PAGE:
Boy, fantasy has changed!
My husband and I recently started watching the Shannara Chronicles on Netflix. The episodes are being released this year (I think this may be the most up to date I’ve ever been in watching a series!), but the story is based on the Elfstones of Shannara book written by Terry Brooks and published in 1982.
THAT is my era of fantasy, when I was growing up and discovering magic set amid vast worlds. How awesome to revisit something I did read (though only vaguely remember) when I was a teenager.
Only it isn’t.
I find myself clenching my fist and shouting at the TV on the two nights a week we watch the show. Maybe not shouting. But I want to. I do roll my eyes and it has become a contest of who elicits the first groan between my husband and I. Last night when I managed to guess Alanon’s dialogue before he said “And now you are king.” set Adam laughing.
It isn’t the world, or the characters, or even Terry Brooks’ writing. It is that the expectations of fantasy have changed. And as much as I love those early novels, I can’t go back. I love the deeply plotted, subtly nuanced storylines of today’s fantasy. It is what I read. It is what I write. I just didn’t realize how much it has changed.
You don’t believe that THREE decades makes a difference in fantasy? Well here are a few of the major points that drive me batty when I ever so want to love this series.
What You'll Learn
Heroes aren’t made, they are chosen
This was one of the first big differences I noticed. It is a complete reversal of how the hero becomes the hero. Back in ye olde days, heroes were chosen. Whether through birth, soothsayers, or bloodlines, you know who the hero is because someone important stands up and says “This is your destiny. You cannot run from it.” I actually think Alanon says that. It gave me stomach cramps.
That worked with Star Wars (the first movies) partially because Luke, even with the bloodlines and destiny, had power to back it up. Plus he had to beg to be trained. I won’t say it doesn’t work with the Shannara Chronicles. Will is the only person (elf?) left who can use the elfstones because of his bloodlines (I’m not sure why only the Shannara’s have that sort of magic, but shhhh… you can’t question those sort of things). And Amberle is a princess who is raised to fight. But that doesn’t really matter, because the Ellcrys chooses her.
This trope really gets under my skin.
To quote a most awesome upcoming book by my friend A.M. Justice “Wizards aren’t born, they’re forged.” Those five words sum up where modern fantasy heroes come from. Yes, you might be born to magic. Yes, you may be born with an iota of royal or heroic blood. But who cares? Earn it. Learn to use it. Show the reader that you are worthy, that you will suffer for your right to wield (insert magical or other object here). The world is full of a million potentials born with the ‘right’ to become great. Give me the one that will fight to be the best they can despite everything. Because of everything.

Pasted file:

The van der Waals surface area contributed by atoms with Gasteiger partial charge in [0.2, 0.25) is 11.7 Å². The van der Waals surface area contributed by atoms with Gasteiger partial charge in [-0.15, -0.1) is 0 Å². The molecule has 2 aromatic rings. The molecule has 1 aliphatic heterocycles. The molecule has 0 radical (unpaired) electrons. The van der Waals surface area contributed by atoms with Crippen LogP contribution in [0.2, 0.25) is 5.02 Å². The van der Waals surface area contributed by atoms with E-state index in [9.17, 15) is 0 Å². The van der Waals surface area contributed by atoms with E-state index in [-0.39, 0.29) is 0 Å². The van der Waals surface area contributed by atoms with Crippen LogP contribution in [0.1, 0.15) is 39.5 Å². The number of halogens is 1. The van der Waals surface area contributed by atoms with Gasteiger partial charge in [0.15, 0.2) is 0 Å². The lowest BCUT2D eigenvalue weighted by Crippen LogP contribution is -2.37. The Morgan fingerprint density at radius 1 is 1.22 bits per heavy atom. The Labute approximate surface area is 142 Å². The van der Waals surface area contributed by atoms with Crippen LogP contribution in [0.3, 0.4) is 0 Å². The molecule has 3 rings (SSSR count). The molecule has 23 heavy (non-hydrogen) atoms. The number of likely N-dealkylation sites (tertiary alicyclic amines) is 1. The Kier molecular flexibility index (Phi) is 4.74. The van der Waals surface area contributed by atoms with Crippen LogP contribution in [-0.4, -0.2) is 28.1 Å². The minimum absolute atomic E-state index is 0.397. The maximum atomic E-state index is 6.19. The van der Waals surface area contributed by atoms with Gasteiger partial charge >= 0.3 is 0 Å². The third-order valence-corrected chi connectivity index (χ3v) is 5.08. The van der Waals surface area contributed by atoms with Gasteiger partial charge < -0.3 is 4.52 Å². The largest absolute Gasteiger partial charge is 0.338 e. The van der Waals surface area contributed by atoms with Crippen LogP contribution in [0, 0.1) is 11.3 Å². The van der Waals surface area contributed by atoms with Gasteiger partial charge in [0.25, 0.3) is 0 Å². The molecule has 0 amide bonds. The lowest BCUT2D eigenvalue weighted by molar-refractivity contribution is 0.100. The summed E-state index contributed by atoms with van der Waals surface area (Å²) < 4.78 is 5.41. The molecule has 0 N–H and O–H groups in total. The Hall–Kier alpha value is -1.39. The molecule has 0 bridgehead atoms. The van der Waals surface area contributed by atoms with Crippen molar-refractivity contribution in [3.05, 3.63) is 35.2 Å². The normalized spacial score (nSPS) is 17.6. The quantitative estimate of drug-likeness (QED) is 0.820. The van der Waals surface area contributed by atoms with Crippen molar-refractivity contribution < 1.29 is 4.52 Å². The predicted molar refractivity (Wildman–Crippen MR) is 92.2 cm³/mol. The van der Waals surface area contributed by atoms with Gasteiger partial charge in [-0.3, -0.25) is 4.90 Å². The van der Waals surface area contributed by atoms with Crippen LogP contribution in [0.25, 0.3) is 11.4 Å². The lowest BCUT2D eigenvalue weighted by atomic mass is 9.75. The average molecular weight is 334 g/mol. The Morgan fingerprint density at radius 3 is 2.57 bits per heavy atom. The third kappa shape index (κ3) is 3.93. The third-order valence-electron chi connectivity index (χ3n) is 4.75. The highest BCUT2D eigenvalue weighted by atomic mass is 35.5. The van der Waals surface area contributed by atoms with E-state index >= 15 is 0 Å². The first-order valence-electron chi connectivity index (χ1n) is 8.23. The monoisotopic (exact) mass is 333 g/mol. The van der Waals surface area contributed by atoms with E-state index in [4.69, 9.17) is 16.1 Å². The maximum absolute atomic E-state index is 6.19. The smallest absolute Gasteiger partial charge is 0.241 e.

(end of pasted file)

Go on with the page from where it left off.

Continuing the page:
In today’s fantasy, circumstances and choices make heroes.
Even Harry Potter, marked at birth due to a prophecy, was, in the end, saved by his dying mother’s love. Nothing to do with him or noble birth. And it was years of study, choices, and the pursuit of Voldemort that led him to rise to something great. And let’s not forget he wouldn’t have gotten to where he did without his friends, who were a Muggle and the other one of a litter of magical children. So much for special.
That is modern fantasy. Muddled with being ‘chosen’ a problem and choices, study, and friendship far more important in the becoming to something solid than you’d get by being given the right to be a hero by a druid who hands you some elfstones, pats you on the back, and pushes you to your fate.
I don’t care what you say, I just don’t believe you
The most prevalent of this trope is not from the book, but from the writer’s of the TV series. The attitude of Arlon is one of the points that drives me crazy beyond reason. Because he is beyond reason. I was relieved when he died (spoiler!).
I can’t remember Arlon in the book, but a quick search of the book’s plot doesn’t say much about Arlon except where he dies. So maybe he is just as much a jerk in the book as the TV series. And being a jerk or obstacle blocking the things that needs to happen is certainly fine. But he has absolutely no reason to do so.